Seized dogs finding new homes
ATLANTA – Nearly all of the dogs seized from a Hillman-area woman who pleaded guilty to animal cruelty have been adopted, with the rest expected to be claimed today.
The dogs have been “flying out” of Elk Country Animal Shelter, Director Pauline Hancock said. Of the 37 animals taken to the shelter, only seven dachshunds remain.
“I anticipate several more getting spoken for by (today) and possibly leaving,” she said. “It’s been pretty exciting around here.”
The dogs were seized from Jennifer Elen Tucker-Richard in January by Montmorency County sheriff’s deputies, according to a press release from the department. Six horses also were seized and are now in the care of Second Chance Ranch and Rescue in Boyne City. All the animals were lacking basic care, and many of the dogs were located outside with no proper shelter, food or drinkable water.
In February, Tucker-Richard pleaded guilty to two felony charges, one of abandoning or cruelty to 10 or more animals, another of killing or torturing animals. She could spend as long as four years in prison, pay a hefty fine or do community service, and likely willv be ordered not to own another animal when she’s sentenced on April 22.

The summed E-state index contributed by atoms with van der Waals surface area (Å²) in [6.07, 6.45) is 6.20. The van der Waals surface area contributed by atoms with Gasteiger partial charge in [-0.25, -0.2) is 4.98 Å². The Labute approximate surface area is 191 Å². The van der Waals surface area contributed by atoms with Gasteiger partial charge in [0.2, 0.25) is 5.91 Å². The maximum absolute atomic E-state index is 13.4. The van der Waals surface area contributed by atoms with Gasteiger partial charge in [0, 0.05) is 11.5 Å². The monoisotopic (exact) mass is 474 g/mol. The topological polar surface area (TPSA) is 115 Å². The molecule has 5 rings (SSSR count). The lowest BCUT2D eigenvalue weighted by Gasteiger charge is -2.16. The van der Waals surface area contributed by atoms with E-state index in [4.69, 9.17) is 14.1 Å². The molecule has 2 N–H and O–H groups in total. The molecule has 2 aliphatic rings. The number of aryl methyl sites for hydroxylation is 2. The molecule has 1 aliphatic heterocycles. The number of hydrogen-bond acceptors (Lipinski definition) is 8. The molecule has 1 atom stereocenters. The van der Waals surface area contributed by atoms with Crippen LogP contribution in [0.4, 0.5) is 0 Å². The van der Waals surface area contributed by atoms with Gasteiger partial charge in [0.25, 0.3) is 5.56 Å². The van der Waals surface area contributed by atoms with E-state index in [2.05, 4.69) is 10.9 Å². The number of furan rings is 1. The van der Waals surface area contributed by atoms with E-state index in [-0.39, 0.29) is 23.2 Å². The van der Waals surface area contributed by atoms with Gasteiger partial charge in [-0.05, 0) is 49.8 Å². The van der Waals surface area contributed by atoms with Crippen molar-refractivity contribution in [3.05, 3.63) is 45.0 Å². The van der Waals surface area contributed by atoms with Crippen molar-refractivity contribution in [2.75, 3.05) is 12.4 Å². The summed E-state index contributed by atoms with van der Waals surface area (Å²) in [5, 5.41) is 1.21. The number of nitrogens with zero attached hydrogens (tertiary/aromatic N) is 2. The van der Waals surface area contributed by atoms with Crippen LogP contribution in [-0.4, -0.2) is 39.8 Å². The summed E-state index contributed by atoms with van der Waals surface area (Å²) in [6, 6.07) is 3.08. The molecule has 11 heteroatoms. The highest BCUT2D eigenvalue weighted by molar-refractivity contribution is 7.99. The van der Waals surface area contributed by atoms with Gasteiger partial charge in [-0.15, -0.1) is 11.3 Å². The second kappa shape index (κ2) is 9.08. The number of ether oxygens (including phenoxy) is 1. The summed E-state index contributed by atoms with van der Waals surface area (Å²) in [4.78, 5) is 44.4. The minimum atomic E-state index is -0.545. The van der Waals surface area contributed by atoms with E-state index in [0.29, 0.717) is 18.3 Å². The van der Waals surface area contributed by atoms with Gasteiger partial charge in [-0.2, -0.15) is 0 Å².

When the dogs arrived at the shelter they were all infested with parasites, Hancock said. Many had skin conditions, including scabs, sores and patches of missing hair. Others had a painful eye affliction known as “cherry eye.” One had to have surgery to remove several large bladder stones.
So shelter volunteers set to bathing the animals and getting them plenty of food, Hancock said.
“In two weeks’ time, looking back at different pictures we could see a night-and-day difference in some of the dogs we had,” she said. “We can see it even more now, they’re all healthy and happy, no scabs, their hair has grown back, and they’re all spayed and neutered. They have all their shots now, and they’re micro-chipped.”
A few huskies that were seized from Tucker-Richard’s home have been given back to their owner, Hancock said. The dogs were being boarded at the house, and were owned by a Minnesota woman. They were spayed and neutered with the owner’s permission, and returned to her after being released by the court.
Hancock is grateful for all the community support, she said. People donated food, money and supplies to help nurse the dogs back to health.
“It helped tremendously, it sped up their recovery,” she said.